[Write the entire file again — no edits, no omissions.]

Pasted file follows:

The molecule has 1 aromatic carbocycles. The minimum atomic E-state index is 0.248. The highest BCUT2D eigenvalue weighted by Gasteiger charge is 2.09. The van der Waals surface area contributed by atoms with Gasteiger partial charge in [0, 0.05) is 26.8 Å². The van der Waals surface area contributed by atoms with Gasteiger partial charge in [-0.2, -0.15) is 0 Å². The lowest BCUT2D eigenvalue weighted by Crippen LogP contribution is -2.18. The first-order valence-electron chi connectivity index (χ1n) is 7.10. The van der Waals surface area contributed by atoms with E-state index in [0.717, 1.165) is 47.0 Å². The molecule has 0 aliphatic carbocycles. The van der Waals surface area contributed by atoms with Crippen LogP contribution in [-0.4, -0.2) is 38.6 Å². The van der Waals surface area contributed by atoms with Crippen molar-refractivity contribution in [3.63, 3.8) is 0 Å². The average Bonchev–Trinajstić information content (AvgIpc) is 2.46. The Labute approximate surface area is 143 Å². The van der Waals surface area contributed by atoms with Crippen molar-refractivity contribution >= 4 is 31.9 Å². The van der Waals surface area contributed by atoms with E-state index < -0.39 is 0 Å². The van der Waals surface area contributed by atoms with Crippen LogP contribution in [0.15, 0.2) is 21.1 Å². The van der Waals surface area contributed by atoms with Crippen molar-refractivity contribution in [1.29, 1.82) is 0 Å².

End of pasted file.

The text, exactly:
The molecule has 1 aromatic carbocycles. The minimum atomic E-state index is 0.248. The highest BCUT2D eigenvalue weighted by Gasteiger charge is 2.09. The van der Waals surface area contributed by atoms with Gasteiger partial charge in [0, 0.05) is 26.8 Å². The van der Waals surface area contributed by atoms with Gasteiger partial charge in [-0.2, -0.15) is 0 Å². The lowest BCUT2D eigenvalue weighted by Crippen LogP contribution is -2.18. The first-order valence-electron chi connectivity index (χ1n) is 7.10. The van der Waals surface area contributed by atoms with E-state index in [0.717, 1.165) is 47.0 Å². The molecule has 0 aliphatic carbocycles. The van der Waals surface area contributed by atoms with Crippen LogP contribution in [-0.4, -0.2) is 38.6 Å². The van der Waals surface area contributed by atoms with Crippen molar-refractivity contribution in [3.63, 3.8) is 0 Å². The average Bonchev–Trinajstić information content (AvgIpc) is 2.46. The Labute approximate surface area is 143 Å². The van der Waals surface area contributed by atoms with Crippen molar-refractivity contribution >= 4 is 31.9 Å². The van der Waals surface area contributed by atoms with E-state index < -0.39 is 0 Å². The van der Waals surface area contributed by atoms with Crippen LogP contribution in [0.15, 0.2) is 21.1 Å². The van der Waals surface area contributed by atoms with Crippen molar-refractivity contribution in [1.29, 1.82) is 0 Å².